Thursday, December 06, 2007

How to avoid a recession

Robert Reich, Clinton's Secretary of Labor, has a blog. It's extremely knowledgable (of course), and also very well written. Today's post is on how to avoid the coming recession:

"All we need do is recognize one simple fact: Lower-income people spend a larger portion of whatever extra income they get than those with higher incomes (in economic jargon, lower-income people have a higher marginal propensity to consume). So every dollar of a tax cut aimed at lower-income Americans packs a bigger stimulative punch than a dollar of tax cut aimed at those with higher incomes. By the same logic, every dollar of a tax increase on higher-income people has a smaller detrimental effect on their purchases than would a dollar tax hike on lower-income people. Get it? The best way to stimulate the economy without adding to the national debt is to cut the taxes of lower-income Americans and pay for that tax cut by raising taxes on those with higher incomes. Presto – a simple formula for being both fiscally responsible and also fiscally stimulative."

Nothing much to add to that except - if it's right for the USA, chances are it would be a good idea for us here in Britain too. Can we send away the rubbish American advisers to the Prime Minister like the man who has helped lose eight Presidential elections, and instead get this one to come and help us?

4 Comments:

At 11:06 am , Anonymous jdc said...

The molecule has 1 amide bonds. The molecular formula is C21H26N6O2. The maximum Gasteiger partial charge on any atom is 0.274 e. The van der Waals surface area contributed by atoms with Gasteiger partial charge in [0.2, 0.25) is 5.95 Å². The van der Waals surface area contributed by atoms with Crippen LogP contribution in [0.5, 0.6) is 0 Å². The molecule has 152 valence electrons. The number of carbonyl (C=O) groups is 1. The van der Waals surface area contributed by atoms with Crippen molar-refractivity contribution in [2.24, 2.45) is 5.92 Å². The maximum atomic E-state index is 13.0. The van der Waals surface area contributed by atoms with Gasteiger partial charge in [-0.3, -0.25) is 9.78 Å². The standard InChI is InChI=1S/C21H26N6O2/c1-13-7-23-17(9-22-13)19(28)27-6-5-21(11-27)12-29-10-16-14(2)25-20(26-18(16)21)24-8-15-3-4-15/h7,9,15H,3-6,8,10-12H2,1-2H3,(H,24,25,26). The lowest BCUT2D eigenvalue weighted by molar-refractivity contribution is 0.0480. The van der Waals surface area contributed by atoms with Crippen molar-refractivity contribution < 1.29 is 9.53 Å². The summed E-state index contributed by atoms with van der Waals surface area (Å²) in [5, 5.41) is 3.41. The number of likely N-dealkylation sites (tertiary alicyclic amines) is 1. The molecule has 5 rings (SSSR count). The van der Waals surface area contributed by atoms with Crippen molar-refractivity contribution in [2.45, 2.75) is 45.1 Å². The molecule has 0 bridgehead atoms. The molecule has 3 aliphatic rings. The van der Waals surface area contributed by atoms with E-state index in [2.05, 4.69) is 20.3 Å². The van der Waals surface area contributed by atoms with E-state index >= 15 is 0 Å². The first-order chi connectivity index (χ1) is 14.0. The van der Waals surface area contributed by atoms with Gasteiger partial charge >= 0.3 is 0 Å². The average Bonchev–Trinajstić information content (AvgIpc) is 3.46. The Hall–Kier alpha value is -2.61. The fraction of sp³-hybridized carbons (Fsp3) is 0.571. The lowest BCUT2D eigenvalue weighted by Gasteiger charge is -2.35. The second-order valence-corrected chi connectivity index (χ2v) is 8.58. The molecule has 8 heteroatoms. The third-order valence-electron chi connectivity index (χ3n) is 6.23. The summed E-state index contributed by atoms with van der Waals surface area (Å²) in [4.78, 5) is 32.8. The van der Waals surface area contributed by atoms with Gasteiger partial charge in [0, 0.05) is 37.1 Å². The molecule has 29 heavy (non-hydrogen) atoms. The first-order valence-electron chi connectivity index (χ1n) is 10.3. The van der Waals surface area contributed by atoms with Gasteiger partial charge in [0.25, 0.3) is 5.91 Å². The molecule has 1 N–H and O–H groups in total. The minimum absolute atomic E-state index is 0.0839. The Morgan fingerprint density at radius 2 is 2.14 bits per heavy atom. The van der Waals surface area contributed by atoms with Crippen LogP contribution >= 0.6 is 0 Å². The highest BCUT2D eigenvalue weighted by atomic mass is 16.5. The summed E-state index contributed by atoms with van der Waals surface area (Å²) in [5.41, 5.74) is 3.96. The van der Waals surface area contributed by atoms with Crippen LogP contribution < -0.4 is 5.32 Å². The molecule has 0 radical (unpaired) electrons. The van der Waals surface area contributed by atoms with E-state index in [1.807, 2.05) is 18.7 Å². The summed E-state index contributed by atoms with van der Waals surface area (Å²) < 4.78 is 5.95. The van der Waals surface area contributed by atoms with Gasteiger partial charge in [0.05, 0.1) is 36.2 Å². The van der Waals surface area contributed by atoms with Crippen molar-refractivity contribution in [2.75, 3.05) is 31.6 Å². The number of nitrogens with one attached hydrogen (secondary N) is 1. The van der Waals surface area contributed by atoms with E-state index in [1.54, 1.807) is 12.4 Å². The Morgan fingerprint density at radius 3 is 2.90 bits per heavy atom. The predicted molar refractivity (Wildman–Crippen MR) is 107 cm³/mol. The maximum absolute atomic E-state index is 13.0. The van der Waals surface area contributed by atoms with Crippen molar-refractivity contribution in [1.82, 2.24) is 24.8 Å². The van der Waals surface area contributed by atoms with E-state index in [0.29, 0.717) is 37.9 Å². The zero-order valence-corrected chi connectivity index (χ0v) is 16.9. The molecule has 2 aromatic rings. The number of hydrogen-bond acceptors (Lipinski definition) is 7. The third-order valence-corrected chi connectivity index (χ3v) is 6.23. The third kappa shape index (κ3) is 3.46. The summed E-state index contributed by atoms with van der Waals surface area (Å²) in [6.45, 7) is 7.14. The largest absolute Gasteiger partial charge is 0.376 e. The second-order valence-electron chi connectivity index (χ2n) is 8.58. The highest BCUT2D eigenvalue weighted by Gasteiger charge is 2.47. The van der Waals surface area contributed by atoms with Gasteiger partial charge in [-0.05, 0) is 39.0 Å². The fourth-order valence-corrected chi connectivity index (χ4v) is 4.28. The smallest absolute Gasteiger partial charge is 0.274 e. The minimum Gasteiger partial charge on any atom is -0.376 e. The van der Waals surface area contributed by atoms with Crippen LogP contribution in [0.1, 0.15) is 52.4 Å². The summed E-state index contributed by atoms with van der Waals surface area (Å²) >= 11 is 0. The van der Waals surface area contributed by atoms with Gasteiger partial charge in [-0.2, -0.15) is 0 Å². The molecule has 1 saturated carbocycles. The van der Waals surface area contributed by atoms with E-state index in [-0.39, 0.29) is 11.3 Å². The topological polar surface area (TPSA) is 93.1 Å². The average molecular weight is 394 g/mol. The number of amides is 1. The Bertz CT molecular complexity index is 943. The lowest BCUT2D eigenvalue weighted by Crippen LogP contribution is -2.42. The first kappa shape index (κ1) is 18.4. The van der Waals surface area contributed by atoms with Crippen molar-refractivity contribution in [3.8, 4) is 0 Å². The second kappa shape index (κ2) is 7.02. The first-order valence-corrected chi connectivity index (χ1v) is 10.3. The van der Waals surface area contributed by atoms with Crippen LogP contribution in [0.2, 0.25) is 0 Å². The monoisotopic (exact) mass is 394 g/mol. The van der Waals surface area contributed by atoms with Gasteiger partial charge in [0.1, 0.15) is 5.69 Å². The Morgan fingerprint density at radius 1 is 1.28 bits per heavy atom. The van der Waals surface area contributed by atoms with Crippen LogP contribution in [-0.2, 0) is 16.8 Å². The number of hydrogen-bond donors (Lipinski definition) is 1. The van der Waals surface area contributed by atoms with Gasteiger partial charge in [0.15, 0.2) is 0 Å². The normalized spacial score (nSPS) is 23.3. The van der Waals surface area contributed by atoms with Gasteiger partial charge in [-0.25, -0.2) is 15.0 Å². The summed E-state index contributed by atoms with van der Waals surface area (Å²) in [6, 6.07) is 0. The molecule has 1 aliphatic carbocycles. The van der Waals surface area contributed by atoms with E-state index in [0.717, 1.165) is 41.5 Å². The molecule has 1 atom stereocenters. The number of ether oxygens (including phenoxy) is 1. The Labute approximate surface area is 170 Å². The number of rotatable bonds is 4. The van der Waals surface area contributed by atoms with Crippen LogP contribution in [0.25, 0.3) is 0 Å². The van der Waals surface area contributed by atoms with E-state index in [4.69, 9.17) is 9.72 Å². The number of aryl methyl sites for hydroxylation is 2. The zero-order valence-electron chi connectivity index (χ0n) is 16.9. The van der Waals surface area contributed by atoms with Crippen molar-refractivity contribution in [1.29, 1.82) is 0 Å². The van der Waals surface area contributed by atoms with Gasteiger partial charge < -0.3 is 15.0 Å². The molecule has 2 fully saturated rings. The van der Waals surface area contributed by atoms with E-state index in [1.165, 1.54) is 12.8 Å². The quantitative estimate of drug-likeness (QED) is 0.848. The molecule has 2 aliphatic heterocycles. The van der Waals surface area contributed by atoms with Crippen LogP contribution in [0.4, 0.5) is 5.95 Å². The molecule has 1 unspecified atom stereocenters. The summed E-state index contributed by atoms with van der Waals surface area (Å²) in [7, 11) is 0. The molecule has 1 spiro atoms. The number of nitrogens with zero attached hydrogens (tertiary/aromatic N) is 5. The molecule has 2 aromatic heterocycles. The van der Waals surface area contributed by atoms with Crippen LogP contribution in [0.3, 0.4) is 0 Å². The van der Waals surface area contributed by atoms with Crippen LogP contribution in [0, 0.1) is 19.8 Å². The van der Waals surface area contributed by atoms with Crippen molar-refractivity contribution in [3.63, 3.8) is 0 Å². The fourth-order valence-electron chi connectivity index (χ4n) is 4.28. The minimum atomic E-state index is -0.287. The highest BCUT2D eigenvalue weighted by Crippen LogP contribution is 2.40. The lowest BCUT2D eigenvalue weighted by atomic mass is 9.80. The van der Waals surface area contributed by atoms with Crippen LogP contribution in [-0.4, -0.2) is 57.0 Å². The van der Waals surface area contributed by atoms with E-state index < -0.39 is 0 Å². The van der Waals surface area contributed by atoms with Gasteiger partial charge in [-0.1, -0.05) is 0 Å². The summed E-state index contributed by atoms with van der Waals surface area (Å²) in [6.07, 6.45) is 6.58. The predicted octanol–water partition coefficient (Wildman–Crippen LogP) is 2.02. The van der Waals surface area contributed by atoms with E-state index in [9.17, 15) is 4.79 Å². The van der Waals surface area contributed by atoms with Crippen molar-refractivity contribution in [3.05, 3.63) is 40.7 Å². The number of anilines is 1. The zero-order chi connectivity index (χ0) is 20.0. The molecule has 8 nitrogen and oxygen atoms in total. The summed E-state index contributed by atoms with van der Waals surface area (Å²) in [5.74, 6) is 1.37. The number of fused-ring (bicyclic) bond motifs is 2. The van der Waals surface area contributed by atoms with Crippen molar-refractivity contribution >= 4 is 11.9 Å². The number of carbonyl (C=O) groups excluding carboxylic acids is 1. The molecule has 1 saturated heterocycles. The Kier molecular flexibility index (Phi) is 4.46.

Hang on a minute. I'm all for a more progressive tax system, but I don't see how, when our core problem is that people have borrowed too much and saved too little, the solution to falling economic growth is to encourage people to spend more and save less.

 
At 12:26 pm , Anonymous tim f said...

If people on lower incomes had more money, wouldn't they be able to both spend and save more?

 
At 4:59 pm , Anonymous jdc said...

Yes, they would be able to, but the point is that they don't - that's what Dan said in the original post!

"Lower-income people spend a larger portion of whatever extra income they get than those with higher incomes"

So any zero-sum redistribution from rich to poor would be a redistribution from saving to spending. Now, I don't think that's a problem if you accompany it with incentives to save rather than spend (lower taxes on savings accounts, higher interest rates).

I think it's fair to say that poorer people spend a greater proportion of their extra money locally than rich people, up to a certian point, and that would help too.

 
At 4:03 pm , Anonymous angus said...

"I don't see how, when our core problem is that people have borrowed too much and saved too little, the solution to falling economic growth is to encourage people to spend more and save less."

Yes, but is it our core problem?

The biggest immediate problem is surely the risk that because of too high debt, people stop spending and cause a recession.

I wouldn't have started from here but we are where we are...

 

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